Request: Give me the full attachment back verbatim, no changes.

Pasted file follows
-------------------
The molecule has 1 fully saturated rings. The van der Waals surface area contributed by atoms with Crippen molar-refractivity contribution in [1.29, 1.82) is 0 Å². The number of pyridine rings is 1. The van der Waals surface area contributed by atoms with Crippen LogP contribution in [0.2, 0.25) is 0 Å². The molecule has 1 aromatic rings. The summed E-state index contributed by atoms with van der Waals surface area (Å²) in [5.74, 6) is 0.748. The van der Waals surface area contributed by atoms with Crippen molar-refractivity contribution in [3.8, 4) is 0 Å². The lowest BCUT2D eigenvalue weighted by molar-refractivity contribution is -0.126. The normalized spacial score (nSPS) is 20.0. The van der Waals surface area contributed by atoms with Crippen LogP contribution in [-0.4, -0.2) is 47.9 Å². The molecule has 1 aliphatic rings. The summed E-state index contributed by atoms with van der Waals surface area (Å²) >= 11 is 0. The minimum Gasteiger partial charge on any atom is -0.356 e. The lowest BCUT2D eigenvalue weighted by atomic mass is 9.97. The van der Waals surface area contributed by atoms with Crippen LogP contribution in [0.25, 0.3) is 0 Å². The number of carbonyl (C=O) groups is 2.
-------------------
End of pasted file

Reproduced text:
The molecule has 1 fully saturated rings. The van der Waals surface area contributed by atoms with Crippen molar-refractivity contribution in [1.29, 1.82) is 0 Å². The number of pyridine rings is 1. The van der Waals surface area contributed by atoms with Crippen LogP contribution in [0.2, 0.25) is 0 Å². The molecule has 1 aromatic rings. The summed E-state index contributed by atoms with van der Waals surface area (Å²) in [5.74, 6) is 0.748. The van der Waals surface area contributed by atoms with Crippen molar-refractivity contribution in [3.8, 4) is 0 Å². The lowest BCUT2D eigenvalue weighted by molar-refractivity contribution is -0.126. The normalized spacial score (nSPS) is 20.0. The van der Waals surface area contributed by atoms with Crippen LogP contribution in [-0.4, -0.2) is 47.9 Å². The molecule has 1 aliphatic rings. The summed E-state index contributed by atoms with van der Waals surface area (Å²) >= 11 is 0. The minimum Gasteiger partial charge on any atom is -0.356 e. The lowest BCUT2D eigenvalue weighted by atomic mass is 9.97. The van der Waals surface area contributed by atoms with Crippen LogP contribution in [0.25, 0.3) is 0 Å². The number of carbonyl (C=O) groups is 2.